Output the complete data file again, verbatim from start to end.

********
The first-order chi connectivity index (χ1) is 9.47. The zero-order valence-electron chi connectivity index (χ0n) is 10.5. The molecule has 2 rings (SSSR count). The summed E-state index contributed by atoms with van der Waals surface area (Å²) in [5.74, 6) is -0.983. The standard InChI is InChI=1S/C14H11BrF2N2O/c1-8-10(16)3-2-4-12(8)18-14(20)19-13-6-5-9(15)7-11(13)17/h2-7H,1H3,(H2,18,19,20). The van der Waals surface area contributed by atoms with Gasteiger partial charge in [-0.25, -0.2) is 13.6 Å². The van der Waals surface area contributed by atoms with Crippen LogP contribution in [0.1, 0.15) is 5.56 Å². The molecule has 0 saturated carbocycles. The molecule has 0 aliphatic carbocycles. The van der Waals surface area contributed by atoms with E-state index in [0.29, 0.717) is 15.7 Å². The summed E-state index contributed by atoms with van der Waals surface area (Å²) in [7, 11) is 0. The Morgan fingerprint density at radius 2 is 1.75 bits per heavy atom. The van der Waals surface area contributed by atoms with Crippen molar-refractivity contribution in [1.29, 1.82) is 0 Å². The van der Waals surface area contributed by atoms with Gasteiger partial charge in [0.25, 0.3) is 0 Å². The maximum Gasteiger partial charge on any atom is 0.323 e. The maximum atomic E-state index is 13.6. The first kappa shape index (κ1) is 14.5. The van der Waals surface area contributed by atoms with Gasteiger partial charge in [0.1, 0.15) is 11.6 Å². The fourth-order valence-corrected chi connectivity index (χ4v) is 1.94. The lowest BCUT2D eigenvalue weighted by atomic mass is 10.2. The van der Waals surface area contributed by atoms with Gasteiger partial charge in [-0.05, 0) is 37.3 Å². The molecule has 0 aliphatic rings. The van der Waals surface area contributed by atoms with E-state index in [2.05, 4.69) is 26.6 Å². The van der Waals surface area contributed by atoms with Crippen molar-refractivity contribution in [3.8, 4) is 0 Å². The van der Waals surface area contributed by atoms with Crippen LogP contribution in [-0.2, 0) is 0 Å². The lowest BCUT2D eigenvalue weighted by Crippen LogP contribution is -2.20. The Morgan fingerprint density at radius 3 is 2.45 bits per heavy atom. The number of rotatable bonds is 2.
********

The first-order chi connectivity index (χ1) is 9.47. The zero-order valence-electron chi connectivity index (χ0n) is 10.5. The molecule has 2 rings (SSSR count). The summed E-state index contributed by atoms with van der Waals surface area (Å²) in [5.74, 6) is -0.983. The standard InChI is InChI=1S/C14H11BrF2N2O/c1-8-10(16)3-2-4-12(8)18-14(20)19-13-6-5-9(15)7-11(13)17/h2-7H,1H3,(H2,18,19,20). The van der Waals surface area contributed by atoms with Gasteiger partial charge in [-0.25, -0.2) is 13.6 Å². The van der Waals surface area contributed by atoms with Crippen LogP contribution in [0.1, 0.15) is 5.56 Å². The molecule has 0 saturated carbocycles. The molecule has 0 aliphatic carbocycles. The van der Waals surface area contributed by atoms with E-state index in [0.29, 0.717) is 15.7 Å². The summed E-state index contributed by atoms with van der Waals surface area (Å²) in [7, 11) is 0. The Morgan fingerprint density at radius 2 is 1.75 bits per heavy atom. The van der Waals surface area contributed by atoms with Crippen molar-refractivity contribution in [1.29, 1.82) is 0 Å². The van der Waals surface area contributed by atoms with Gasteiger partial charge in [0.25, 0.3) is 0 Å². The maximum Gasteiger partial charge on any atom is 0.323 e. The maximum atomic E-state index is 13.6. The first kappa shape index (κ1) is 14.5. The van der Waals surface area contributed by atoms with Gasteiger partial charge in [0.1, 0.15) is 11.6 Å². The fourth-order valence-corrected chi connectivity index (χ4v) is 1.94. The lowest BCUT2D eigenvalue weighted by atomic mass is 10.2. The van der Waals surface area contributed by atoms with Gasteiger partial charge in [-0.05, 0) is 37.3 Å². The molecule has 0 aliphatic rings. The van der Waals surface area contributed by atoms with E-state index in [2.05, 4.69) is 26.6 Å². The van der Waals surface area contributed by atoms with Crippen molar-refractivity contribution in [3.8, 4) is 0 Å². The van der Waals surface area contributed by atoms with Crippen LogP contribution in [-0.2, 0) is 0 Å². The lowest BCUT2D eigenvalue weighted by Crippen LogP contribution is -2.20. The Morgan fingerprint density at radius 3 is 2.45 bits per heavy atom. The number of rotatable bonds is 2.